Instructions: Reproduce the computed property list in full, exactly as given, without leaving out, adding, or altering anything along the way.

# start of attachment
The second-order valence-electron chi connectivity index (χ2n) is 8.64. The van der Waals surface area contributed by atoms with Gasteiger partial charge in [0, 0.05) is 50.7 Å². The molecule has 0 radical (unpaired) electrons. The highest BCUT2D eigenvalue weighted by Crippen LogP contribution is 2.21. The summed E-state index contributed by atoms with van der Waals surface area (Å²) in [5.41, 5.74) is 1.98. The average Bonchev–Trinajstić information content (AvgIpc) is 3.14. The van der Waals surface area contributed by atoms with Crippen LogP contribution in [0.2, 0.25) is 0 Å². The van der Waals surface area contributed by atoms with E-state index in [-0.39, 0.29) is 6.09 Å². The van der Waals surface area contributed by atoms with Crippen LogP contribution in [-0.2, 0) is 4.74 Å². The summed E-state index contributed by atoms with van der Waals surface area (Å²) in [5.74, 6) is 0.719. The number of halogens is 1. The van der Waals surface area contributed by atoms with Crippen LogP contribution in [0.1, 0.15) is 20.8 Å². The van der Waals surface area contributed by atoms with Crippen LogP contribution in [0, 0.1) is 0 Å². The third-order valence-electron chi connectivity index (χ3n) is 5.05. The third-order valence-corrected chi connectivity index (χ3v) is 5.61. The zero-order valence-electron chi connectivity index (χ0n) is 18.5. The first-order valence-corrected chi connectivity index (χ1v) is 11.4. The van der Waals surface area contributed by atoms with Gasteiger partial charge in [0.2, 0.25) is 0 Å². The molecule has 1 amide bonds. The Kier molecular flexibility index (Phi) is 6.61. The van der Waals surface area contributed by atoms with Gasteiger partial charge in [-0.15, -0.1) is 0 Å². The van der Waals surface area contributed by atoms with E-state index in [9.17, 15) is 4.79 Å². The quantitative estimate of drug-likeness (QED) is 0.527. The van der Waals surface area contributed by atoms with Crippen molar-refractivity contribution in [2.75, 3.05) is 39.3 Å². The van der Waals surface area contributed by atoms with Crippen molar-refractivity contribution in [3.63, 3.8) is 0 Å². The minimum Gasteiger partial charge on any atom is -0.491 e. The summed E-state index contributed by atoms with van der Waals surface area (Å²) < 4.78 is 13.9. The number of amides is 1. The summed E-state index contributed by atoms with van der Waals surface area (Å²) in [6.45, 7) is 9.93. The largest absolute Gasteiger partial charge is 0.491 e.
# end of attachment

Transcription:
The second-order valence-electron chi connectivity index (χ2n) is 8.64. The van der Waals surface area contributed by atoms with Gasteiger partial charge in [0, 0.05) is 50.7 Å². The molecule has 0 radical (unpaired) electrons. The highest BCUT2D eigenvalue weighted by Crippen LogP contribution is 2.21. The summed E-state index contributed by atoms with van der Waals surface area (Å²) in [5.41, 5.74) is 1.98. The average Bonchev–Trinajstić information content (AvgIpc) is 3.14. The van der Waals surface area contributed by atoms with Crippen LogP contribution in [0.2, 0.25) is 0 Å². The van der Waals surface area contributed by atoms with E-state index in [-0.39, 0.29) is 6.09 Å². The van der Waals surface area contributed by atoms with Crippen LogP contribution in [-0.2, 0) is 4.74 Å². The summed E-state index contributed by atoms with van der Waals surface area (Å²) in [5.74, 6) is 0.719. The number of halogens is 1. The van der Waals surface area contributed by atoms with Crippen LogP contribution in [0.1, 0.15) is 20.8 Å². The van der Waals surface area contributed by atoms with Crippen LogP contribution in [0, 0.1) is 0 Å². The third-order valence-electron chi connectivity index (χ3n) is 5.05. The third-order valence-corrected chi connectivity index (χ3v) is 5.61. The zero-order valence-electron chi connectivity index (χ0n) is 18.5. The first-order valence-corrected chi connectivity index (χ1v) is 11.4. The van der Waals surface area contributed by atoms with Gasteiger partial charge in [0.2, 0.25) is 0 Å². The molecule has 1 amide bonds. The Kier molecular flexibility index (Phi) is 6.61. The van der Waals surface area contributed by atoms with Gasteiger partial charge in [-0.15, -0.1) is 0 Å². The van der Waals surface area contributed by atoms with E-state index in [9.17, 15) is 4.79 Å². The quantitative estimate of drug-likeness (QED) is 0.527. The van der Waals surface area contributed by atoms with Crippen molar-refractivity contribution in [2.75, 3.05) is 39.3 Å². The van der Waals surface area contributed by atoms with Crippen molar-refractivity contribution in [3.63, 3.8) is 0 Å². The minimum Gasteiger partial charge on any atom is -0.491 e. The summed E-state index contributed by atoms with van der Waals surface area (Å²) < 4.78 is 13.9. The number of amides is 1. The summed E-state index contributed by atoms with van der Waals surface area (Å²) in [6.45, 7) is 9.93. The largest absolute Gasteiger partial charge is 0.491 e.